“Because your guy or gal over 40 years old reads it because it’s 12 pages long and it’s once a week, and most of it is local issues, and so they’ll read it front and back,” Springer said of local news coverage in rural Texas.
In Springer’s district, a photo of Patrick’s Sept. 27 visit to Gainesville made the front page of The Weekly News of Cooke County, which bills itself as the county’s “LARGEST and MOST READ Newspaper!”
While Patrick’s campaign does not advise the stops to statewide media, it does reach out to local media ahead of time and let them know he is coming to town. The Texas Tribune and other larger news organizations have not been given advance notice about appearances.
The content that Patrick’s campaign produces from the bus tour paints the picture of a folksy — sometimes apolitical — romp through small-town Texas. He gave a motivational speech to the men’s baseball team at the University of Mary Hardin-Baylor in Belton. He took a picture in front of the oldest continually operating courthouse in the state, in Cass County. He learned how boots are made at M.L. Leddy’s in San Angelo.
One Dallas-based TV journalist caught up with Patrick one day last month in Bowie, which is 68 miles northwest of Fort Worth. Patrick’s campaign did not tell the reporter Jack Fink about the stop in advance, but he found out about it anyway and was invited inside, according to the story that resulted. Fink asked Patrick three questions outside his bus after the event, including one about the state’s new abortion law lacking exceptions for rape victims.
It has emerged as a severe political liability for Texas Republicans in this election — and one they are not eager to discuss on the campaign trail.
On the issue, Patrick told Fink there is “going to be a lot of discussion this session.”
“I’m pro-life for everyone because I never think any baby should be another victim of a crime, but I understand people’s thoughts on it, and we’ll work through that,” Patrick said.
But beyond the media-shy ethos of the bus tour, it belies an increasingly clear Republican anxiety about rural Texas. While its population is dwindling, it has long served as a solidly red firewall that is more than enough to cover GOP deficits elsewhere in a statewide election. But as Republicans have lost ground in the suburbs, they have realized the need to not just maintain their wide margins in rural Texas but also stretch them.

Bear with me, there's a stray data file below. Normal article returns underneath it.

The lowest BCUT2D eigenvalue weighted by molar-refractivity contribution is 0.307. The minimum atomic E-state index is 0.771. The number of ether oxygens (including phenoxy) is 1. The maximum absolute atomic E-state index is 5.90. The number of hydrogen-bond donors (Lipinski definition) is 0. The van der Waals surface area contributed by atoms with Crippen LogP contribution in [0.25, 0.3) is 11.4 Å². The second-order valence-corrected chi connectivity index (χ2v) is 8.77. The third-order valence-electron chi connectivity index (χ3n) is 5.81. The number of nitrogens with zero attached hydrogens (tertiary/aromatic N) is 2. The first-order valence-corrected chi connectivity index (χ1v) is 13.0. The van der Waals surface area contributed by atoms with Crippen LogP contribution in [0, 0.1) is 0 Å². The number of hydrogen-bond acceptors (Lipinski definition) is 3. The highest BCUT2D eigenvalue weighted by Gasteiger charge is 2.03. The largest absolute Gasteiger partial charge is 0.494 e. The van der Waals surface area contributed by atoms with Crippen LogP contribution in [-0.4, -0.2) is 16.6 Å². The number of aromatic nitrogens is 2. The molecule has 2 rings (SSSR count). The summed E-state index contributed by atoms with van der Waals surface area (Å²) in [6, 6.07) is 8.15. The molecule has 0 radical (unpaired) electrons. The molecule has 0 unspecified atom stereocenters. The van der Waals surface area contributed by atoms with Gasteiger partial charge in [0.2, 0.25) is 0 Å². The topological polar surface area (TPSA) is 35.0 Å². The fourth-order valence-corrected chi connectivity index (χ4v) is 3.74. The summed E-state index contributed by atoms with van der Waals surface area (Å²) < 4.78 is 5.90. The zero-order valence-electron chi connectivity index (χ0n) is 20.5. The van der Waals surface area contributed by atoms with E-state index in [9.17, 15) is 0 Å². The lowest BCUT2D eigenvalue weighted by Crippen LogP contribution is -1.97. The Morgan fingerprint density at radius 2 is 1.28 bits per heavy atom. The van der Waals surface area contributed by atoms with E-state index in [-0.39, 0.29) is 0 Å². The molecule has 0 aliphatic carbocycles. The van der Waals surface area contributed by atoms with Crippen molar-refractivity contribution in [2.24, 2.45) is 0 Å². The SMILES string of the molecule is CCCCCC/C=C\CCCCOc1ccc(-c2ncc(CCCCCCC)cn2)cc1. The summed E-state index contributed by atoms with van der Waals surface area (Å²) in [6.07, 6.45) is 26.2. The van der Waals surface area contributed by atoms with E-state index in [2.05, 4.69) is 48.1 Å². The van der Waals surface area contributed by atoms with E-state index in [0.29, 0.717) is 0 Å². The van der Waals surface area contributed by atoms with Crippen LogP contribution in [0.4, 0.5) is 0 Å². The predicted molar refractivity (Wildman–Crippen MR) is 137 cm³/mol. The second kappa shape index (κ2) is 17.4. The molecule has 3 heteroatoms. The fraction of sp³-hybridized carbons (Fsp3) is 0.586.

Democrats like O’Rourke and Collier are betting that they can win rural Texas by emphasizing their support for public education while Republicans embrace vouchers that use taxpayer dollars to subsidize private school tuition. GOP lawmakers in rural Texas have long been resistant to vouchers, convinced they would destabilize the public schools that are the lifeblood of the communities they represent.
While pro-voucher Republicans argue recent polling and election results show rural Texans favor their cause, Patrick went out of his way at one tour stop to try to assuage rural concerns.
“We’re gonna protect all the rural schools,” Patrick said in an interview with a Lubbock TV reporter. “They’re not going to lose any money. Where we need options for parents particularly is in our inner cities, where we have a tremendous dropout rate, failing schools.”
Chad Hasty, a prominent conservative radio host in Lubbock, said he thought the bus tour was proving effective specifically in the “really, really small towns and on social media.” These are places where “everybody knows everybody,” Hasty added, and something as simple as a picture of the lieutenant governor posing with a local business owner can travel far.
Hasty said he gave O’Rourke credit for his rural campaigning and going to places “where he’s not going to be welcome with open arms.” But he said he felt rural Republicans were already energized — it’s the first midterm election under a Democratic president — and that he is more concerned about their turnout when national conditions are less ripe.
“Right now, I think the Republicans are fired up enough to where that’s just going to be a natural barrier out here,” Hasty said. “What worries me in the future is you still don’t have enough statewide candidates coming out here and spending enough time … and really trying to build up the score.”
It is unclear when the bus tour ends — or what comes next. In an email Thursday to supporters, Patrick said he still has “a ways to go.”